PROJECT 2 REVISITED
In the early 1950s, government distributed house and lots to qualified State workers and it ushered in a new community not only for budding professionals struggling in a post war situation but for a promising middle class sector as well. Formerly known as a low cost housing called Homesite, the place became a developing communal for scholarly youths and their counterparts in the delinquency department. From their ranks would rise the geniuses in the Academe and the worst offenders in the annals of the criminal justice system.
I still could vividly recall then that there was still a paper bill for 5 centavos!
That seeing a peso then was almost having a glimpse of privilege already!
That softdrinks meant Cosmos and A & W Rootbeer.
Games we played border on the physical and a bit mental. We loved to be athletes no matter how slight and delicate our physique.
We only have a few choices of icons then . Most of us idolized our parents and those kids in the neighborhoods who have excelled in their respective crafts. We all wanted to win in anything competitive. We loved winners but also we ardently sympathized the losers.
We were back then suckers for music. We loved music coming from abroad because of the accompanying instruments. But of course we also loved to sing and imitate great singers. Dancing was also second nature if one sings.
We were great fans of local talents, the Elvis Presley of the Philippines, Perry Como, Frank Sinatra, James Dean, Marlon Brando, etc.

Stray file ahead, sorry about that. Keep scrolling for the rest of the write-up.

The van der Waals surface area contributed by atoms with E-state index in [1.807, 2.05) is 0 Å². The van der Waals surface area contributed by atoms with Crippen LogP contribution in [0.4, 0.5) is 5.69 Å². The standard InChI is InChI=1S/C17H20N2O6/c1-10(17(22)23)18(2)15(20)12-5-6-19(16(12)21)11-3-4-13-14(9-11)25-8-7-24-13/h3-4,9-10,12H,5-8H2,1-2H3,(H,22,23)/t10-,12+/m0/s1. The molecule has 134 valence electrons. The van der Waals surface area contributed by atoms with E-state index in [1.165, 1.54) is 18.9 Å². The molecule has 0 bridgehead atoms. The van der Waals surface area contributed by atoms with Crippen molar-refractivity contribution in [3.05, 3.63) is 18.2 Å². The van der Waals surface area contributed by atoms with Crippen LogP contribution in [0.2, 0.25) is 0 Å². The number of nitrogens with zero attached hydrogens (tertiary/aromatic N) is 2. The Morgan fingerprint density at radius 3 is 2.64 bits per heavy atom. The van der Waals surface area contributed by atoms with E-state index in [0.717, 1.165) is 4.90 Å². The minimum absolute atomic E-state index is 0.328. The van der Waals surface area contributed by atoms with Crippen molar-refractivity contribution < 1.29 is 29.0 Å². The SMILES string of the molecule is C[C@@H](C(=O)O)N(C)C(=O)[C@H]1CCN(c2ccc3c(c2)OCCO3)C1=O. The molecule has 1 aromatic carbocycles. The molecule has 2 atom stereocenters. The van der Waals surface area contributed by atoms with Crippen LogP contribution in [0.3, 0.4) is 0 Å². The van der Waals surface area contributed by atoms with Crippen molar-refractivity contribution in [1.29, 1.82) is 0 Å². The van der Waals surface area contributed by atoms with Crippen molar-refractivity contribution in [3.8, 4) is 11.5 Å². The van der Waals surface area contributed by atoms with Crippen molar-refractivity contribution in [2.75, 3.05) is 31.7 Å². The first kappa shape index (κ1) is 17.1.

Our food and preferences were so limited but it gave us the nutrition we need to face reality. We loved everything Chinese too—taho, litson, champoy, pansit, kiamoy, mami. Nothing however can beat the usual fare on our table, the kangkong, saluyot, diningding, pinakbet, kare, luglog, tinapa, tapa, tahong, tulya, adobo and the best seller, the classic tuyo and kamatis over sinangag with pulang itlog.
For every province, there is also the specialty of the house. In Quezon, there is the legendary Lukban longanisa. In Samar, the delicious Puting Keso. In Pampangga, the tapang baka; in Palawan, tapang baboy damo and lamayo; in Bicol, Bicol Express and Laing; in Ilocos, bagnet; in Laguna, Espasol and Buko Pie; in Bulacan, adobo and pancit malabon; etc.
Oh what a great period then, something which I could not express and impress on my children for them to appreciate it too. They have been born at the time when technology is already rearing its head. When not only “state of the art” but “cutting edge” technology has defined the meaning of life for them. Suddenly philosophy and religion became common place. Suddenly, discipline and morals were terms that became alien to the practical mind.
Food and games have multiplied a hundred fold and a variety of choices would make a person instantly and on the verge of being almost confused for life!
The depth of one’s capability has been rendered shallow by the very foundation of nano technology. A chip no bigger than a thumb could accommodate terrabytes of data or something like a room full of books from ground to ceiling. There are a lot of apps which can duplicate the skill or gift of a talented person.
Man’s role has virtually been reduced to emotions. Technology has taken over his objective function. Man at his best can do only two things which technology has as yet to attain. Man can still laugh and cry.
Humanity has evolved into an ordinary bystander of science, an object which in the near future, can be replaced if not made immortal.